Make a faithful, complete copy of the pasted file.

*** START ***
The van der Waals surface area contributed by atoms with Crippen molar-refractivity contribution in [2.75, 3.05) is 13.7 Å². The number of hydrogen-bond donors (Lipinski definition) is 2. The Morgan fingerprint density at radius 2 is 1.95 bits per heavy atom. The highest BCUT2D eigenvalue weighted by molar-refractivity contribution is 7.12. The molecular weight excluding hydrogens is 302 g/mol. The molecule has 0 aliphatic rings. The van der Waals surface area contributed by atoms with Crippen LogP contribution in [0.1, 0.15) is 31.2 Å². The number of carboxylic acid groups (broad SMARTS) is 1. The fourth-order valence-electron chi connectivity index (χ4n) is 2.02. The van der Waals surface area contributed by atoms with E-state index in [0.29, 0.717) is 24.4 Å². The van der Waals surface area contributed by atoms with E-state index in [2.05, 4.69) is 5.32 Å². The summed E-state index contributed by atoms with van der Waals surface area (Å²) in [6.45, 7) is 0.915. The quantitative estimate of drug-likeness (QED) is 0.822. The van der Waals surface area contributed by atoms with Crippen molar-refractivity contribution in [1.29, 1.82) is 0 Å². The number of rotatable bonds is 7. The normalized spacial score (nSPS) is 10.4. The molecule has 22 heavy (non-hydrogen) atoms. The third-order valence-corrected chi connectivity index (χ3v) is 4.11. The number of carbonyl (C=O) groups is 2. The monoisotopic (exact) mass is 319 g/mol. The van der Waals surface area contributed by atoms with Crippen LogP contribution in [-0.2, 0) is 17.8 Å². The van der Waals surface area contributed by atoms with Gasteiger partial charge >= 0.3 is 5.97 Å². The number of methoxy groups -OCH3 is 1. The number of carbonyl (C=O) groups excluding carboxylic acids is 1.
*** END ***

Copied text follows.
The van der Waals surface area contributed by atoms with Crippen molar-refractivity contribution in [2.75, 3.05) is 13.7 Å². The number of hydrogen-bond donors (Lipinski definition) is 2. The Morgan fingerprint density at radius 2 is 1.95 bits per heavy atom. The highest BCUT2D eigenvalue weighted by molar-refractivity contribution is 7.12. The molecular weight excluding hydrogens is 302 g/mol. The molecule has 0 aliphatic rings. The van der Waals surface area contributed by atoms with Crippen LogP contribution in [0.1, 0.15) is 31.2 Å². The number of carboxylic acid groups (broad SMARTS) is 1. The fourth-order valence-electron chi connectivity index (χ4n) is 2.02. The van der Waals surface area contributed by atoms with E-state index in [0.29, 0.717) is 24.4 Å². The van der Waals surface area contributed by atoms with E-state index in [2.05, 4.69) is 5.32 Å². The summed E-state index contributed by atoms with van der Waals surface area (Å²) in [6.45, 7) is 0.915. The quantitative estimate of drug-likeness (QED) is 0.822. The van der Waals surface area contributed by atoms with Crippen molar-refractivity contribution in [1.29, 1.82) is 0 Å². The number of rotatable bonds is 7. The normalized spacial score (nSPS) is 10.4. The molecule has 22 heavy (non-hydrogen) atoms. The third-order valence-corrected chi connectivity index (χ3v) is 4.11. The number of carbonyl (C=O) groups is 2. The monoisotopic (exact) mass is 319 g/mol. The van der Waals surface area contributed by atoms with Crippen LogP contribution in [-0.2, 0) is 17.8 Å². The van der Waals surface area contributed by atoms with Gasteiger partial charge >= 0.3 is 5.97 Å². The number of methoxy groups -OCH3 is 1. The number of carbonyl (C=O) groups excluding carboxylic acids is 1.